KEYWORDS: Dental caries, DMFT, Oral health, Oral hygiene status, Down Syndrome

HOW TO CITE: Azfar M, Khan I, Iqbal N, Khawar N, Abid K. “Oral health of individuals with down syndrome in
Karachi, Pakistan”. J Pak Dent Assoc 2018;27(4):190-94.

DOI: https://doi.org/10.25301/JPDA.274.190
Received: 06 June 2018, Accepted: 07 August 2018

INTRODUCTION

Down syndrome is a congenital autosomal anomaly caused due to the changes in the sequence of DNA of chromosome 21. According to WHO the global incidence of Down syndrome (DS) is estimated as 1 out of 600-1000 live births.1,2 The syndrome is classified by characteristic facial features with a protruding tongue, congenital heart disease, short stature, a wide range of learning difficulties, gastrointestinal disorders, and other features.3,4

Down syndrome children have specific characteristics of orofacial related with the syndrome. The majority of the oral disorders consist of open bite, periodontal disease, mouth breathing, malocclusion, delayed teeth eruption, macroglossia, missing and malformed teeth, crowding, bruxism, microdontia, fissured lips and tongue, low level of caries and poor oral hygiene.1,5-7 Periodontal disease is the most prevalent oral health issue in the individuals with Down syndrome. Manual dexterity troubles may prompt oral hygiene issues, which may bring in accumulation of debris and plaque, thus supporting development of periodontal disease and gingivitis.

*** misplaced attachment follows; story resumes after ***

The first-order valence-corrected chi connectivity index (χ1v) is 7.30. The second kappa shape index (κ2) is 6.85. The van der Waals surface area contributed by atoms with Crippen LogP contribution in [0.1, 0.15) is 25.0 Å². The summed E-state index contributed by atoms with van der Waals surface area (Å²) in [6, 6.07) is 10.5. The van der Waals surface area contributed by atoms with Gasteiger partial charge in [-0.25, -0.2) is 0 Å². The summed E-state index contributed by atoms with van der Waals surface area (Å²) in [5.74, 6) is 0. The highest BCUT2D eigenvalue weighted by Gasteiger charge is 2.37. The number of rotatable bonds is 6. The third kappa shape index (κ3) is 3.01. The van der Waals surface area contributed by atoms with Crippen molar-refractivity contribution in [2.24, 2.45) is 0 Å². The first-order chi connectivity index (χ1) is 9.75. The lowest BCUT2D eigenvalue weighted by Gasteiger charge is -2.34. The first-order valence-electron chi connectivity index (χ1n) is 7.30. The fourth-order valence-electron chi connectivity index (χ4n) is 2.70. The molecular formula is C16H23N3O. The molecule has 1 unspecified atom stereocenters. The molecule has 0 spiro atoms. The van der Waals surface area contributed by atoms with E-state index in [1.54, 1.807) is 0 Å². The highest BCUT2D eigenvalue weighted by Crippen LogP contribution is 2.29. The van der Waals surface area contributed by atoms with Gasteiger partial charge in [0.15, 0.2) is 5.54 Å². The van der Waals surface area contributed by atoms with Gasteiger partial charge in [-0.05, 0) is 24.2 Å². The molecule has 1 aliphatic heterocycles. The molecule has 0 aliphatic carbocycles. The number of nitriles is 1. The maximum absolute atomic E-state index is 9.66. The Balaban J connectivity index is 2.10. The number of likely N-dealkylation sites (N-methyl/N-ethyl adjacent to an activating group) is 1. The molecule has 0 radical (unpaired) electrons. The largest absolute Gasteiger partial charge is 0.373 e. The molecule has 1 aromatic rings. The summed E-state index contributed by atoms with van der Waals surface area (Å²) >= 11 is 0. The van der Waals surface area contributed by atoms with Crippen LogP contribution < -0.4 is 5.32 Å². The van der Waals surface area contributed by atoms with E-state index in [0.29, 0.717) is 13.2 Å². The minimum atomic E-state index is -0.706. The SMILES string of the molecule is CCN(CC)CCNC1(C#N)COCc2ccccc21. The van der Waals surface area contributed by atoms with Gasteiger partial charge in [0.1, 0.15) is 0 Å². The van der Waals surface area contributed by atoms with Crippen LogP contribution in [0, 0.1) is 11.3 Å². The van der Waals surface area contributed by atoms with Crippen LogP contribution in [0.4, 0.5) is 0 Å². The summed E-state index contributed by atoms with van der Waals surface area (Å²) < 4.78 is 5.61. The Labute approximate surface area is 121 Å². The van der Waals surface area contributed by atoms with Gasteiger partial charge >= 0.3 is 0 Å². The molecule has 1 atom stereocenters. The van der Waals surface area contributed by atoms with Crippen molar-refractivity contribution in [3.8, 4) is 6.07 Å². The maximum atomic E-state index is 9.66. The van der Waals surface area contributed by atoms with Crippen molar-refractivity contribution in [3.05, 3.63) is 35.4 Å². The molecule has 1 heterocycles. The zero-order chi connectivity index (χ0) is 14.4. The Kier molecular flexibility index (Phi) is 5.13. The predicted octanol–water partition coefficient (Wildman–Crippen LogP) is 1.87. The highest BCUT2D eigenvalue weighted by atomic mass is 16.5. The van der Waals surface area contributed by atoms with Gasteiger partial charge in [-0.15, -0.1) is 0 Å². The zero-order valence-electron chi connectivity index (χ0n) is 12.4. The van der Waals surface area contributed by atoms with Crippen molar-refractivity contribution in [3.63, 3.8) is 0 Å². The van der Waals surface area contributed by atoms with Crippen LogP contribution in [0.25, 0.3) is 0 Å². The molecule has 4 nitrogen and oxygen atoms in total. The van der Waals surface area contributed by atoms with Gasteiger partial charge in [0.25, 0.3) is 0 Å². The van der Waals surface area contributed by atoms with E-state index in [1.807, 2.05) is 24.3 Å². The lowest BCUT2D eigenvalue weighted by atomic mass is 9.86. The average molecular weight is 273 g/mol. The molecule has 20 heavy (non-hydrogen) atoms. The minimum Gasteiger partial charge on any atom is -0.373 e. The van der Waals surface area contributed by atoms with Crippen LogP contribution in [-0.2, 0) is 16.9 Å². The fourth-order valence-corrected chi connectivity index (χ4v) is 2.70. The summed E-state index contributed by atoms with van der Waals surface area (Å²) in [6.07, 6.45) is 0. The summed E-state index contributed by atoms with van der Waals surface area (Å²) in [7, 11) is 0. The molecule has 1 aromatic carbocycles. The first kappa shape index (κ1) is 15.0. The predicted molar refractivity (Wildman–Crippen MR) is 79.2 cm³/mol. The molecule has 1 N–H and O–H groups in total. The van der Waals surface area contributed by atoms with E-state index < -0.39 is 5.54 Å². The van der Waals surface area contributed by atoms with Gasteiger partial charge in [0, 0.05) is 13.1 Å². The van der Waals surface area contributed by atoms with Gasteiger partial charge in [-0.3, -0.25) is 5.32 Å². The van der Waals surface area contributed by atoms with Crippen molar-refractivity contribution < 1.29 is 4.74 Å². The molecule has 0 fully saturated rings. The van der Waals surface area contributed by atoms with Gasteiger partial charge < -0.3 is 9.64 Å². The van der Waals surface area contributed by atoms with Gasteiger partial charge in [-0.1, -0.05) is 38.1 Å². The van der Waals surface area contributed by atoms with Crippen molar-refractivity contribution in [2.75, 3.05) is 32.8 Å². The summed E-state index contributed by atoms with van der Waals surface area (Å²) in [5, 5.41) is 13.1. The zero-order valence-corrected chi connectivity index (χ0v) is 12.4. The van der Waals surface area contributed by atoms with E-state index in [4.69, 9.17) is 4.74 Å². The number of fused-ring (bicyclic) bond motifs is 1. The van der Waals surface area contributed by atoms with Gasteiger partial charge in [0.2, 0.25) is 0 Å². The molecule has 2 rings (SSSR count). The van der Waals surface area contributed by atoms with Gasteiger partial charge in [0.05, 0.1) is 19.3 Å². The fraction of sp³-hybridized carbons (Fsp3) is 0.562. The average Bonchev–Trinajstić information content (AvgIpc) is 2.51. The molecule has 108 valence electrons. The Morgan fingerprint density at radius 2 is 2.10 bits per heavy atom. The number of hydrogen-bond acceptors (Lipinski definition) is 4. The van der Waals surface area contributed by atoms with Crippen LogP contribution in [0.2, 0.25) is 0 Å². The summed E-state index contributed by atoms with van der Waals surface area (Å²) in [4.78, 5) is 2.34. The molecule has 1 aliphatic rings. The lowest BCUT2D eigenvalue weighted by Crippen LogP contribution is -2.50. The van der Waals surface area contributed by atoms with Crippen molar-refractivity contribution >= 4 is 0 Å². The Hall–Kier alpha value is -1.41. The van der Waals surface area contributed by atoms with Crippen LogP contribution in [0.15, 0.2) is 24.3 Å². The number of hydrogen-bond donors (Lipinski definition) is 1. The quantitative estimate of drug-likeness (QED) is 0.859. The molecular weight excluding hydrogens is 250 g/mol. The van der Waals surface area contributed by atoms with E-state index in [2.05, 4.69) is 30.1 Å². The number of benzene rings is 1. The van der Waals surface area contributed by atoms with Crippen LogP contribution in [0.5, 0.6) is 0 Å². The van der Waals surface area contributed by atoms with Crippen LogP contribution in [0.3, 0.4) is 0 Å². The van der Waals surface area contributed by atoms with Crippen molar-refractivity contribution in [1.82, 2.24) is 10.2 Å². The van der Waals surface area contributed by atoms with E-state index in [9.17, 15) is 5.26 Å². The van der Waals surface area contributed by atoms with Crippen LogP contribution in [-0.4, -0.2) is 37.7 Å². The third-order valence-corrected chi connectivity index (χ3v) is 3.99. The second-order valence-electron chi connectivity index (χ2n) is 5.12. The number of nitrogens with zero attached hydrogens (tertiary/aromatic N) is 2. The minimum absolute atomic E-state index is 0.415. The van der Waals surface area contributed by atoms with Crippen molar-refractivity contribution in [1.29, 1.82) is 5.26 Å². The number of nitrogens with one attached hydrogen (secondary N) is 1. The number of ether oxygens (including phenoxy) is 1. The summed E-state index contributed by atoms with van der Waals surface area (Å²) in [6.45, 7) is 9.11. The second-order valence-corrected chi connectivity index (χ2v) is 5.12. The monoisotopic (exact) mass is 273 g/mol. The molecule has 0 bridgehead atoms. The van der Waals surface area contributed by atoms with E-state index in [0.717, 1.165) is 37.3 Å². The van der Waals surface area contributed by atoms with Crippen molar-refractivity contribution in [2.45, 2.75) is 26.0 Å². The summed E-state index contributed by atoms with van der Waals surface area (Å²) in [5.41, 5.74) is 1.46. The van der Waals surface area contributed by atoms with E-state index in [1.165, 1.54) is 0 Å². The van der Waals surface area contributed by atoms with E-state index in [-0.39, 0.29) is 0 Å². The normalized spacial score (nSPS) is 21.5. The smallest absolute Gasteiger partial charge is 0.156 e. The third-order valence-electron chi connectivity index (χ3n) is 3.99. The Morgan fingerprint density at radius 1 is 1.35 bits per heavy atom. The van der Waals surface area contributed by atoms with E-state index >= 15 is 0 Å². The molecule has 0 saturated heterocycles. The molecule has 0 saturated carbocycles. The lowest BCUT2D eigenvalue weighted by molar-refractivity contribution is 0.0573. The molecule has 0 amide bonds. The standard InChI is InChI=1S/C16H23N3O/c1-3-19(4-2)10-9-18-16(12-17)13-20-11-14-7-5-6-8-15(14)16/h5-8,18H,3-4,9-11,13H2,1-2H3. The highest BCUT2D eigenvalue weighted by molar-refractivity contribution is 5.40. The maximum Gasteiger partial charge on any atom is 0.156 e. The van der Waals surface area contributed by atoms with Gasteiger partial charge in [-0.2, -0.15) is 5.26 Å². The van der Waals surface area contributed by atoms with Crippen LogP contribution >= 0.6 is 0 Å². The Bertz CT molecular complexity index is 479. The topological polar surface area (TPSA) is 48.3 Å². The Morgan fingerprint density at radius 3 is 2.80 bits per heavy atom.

Extensively large number of youngsters with DS lose their permanent front teeth in their initial teens. The reasons of high risk of periodontal disease among Down syndrome individuals are cariogenic food choices and less food clearance from the mouth.8,9

In Pakistan, there is no appropriate data available with respect to oral health status of individuals with DS. Such data is necessary for the planning of treatment in DS individuals for dental practitioner and also to assist other health professionals in understanding the oral health status of DS patients and the importance of liaison with dental professionals. Therefore this study was proposed and conducted to evaluate the oral hygiene and caries status of individuals with DS attending special needs children at Karachi, Pakistan.

METHODOLOGY

It was a cross-sectional study conducted at the special needs children school Karachi, Pakistan and duration of study was 6 months. The sample size of 119 participants was obtained by using open epi online sample size calculator. The statistics considered for sample size estimation was good oral hygiene status as 50%10, margin of error as 9% and 95% confidence level. The non-probability purposive sampling technique was employed. All participants of 5-20 years of either gender with Down syndrome were included in the study. Participants exhibiting other forms of systematic diseases, compound disability or extremely uncooperative individuals were excluded from the study.
Informed consent was taken from school admin and parents of the children to participate in the study. The clinical examination was carried out according to World Health Organization (WHO) techniques11 in the OPD of Integrated Occupational Health Services (IOHS) by the examiner. The demographic information such as age, gender, weight & height of the children was recorded. BMI of each children was calculated by using the formula BMI =weight/heightt2 (kg/m2 ). Other related information regarding previous dental visits, frequency of tooth brushing, material used for brushing & food preferences were obtained under the supervision of school interpreters.